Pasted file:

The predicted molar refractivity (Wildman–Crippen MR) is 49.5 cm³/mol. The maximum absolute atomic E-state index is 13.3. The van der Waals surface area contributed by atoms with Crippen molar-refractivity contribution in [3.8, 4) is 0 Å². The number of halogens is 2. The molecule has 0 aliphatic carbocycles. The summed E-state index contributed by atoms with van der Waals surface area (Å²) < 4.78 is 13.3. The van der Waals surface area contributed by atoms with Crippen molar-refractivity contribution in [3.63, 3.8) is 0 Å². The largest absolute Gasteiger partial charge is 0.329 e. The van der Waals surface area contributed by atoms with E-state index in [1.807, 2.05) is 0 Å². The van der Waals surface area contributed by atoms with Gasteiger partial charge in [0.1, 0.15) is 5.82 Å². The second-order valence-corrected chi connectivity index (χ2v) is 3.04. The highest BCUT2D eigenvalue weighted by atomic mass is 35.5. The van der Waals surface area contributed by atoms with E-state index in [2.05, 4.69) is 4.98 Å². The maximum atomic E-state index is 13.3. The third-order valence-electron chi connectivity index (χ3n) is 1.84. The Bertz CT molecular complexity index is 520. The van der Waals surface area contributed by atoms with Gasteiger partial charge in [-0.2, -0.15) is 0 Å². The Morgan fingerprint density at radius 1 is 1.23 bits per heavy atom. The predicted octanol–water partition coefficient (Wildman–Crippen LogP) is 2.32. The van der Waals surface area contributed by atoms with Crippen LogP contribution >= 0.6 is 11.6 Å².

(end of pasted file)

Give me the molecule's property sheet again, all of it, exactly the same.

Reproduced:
The predicted molar refractivity (Wildman–Crippen MR) is 49.5 cm³/mol. The maximum absolute atomic E-state index is 13.3. The van der Waals surface area contributed by atoms with Crippen molar-refractivity contribution in [3.8, 4) is 0 Å². The number of halogens is 2. The molecule has 0 aliphatic carbocycles. The summed E-state index contributed by atoms with van der Waals surface area (Å²) < 4.78 is 13.3. The van der Waals surface area contributed by atoms with Crippen molar-refractivity contribution in [3.63, 3.8) is 0 Å². The largest absolute Gasteiger partial charge is 0.329 e. The van der Waals surface area contributed by atoms with E-state index in [1.807, 2.05) is 0 Å². The van der Waals surface area contributed by atoms with Gasteiger partial charge in [0.1, 0.15) is 5.82 Å². The second-order valence-corrected chi connectivity index (χ2v) is 3.04. The highest BCUT2D eigenvalue weighted by atomic mass is 35.5. The van der Waals surface area contributed by atoms with E-state index in [2.05, 4.69) is 4.98 Å². The maximum atomic E-state index is 13.3. The third-order valence-electron chi connectivity index (χ3n) is 1.84. The Bertz CT molecular complexity index is 520. The van der Waals surface area contributed by atoms with Gasteiger partial charge in [-0.2, -0.15) is 0 Å². The Morgan fingerprint density at radius 1 is 1.23 bits per heavy atom. The predicted octanol–water partition coefficient (Wildman–Crippen LogP) is 2.32. The van der Waals surface area contributed by atoms with Crippen LogP contribution >= 0.6 is 11.6 Å².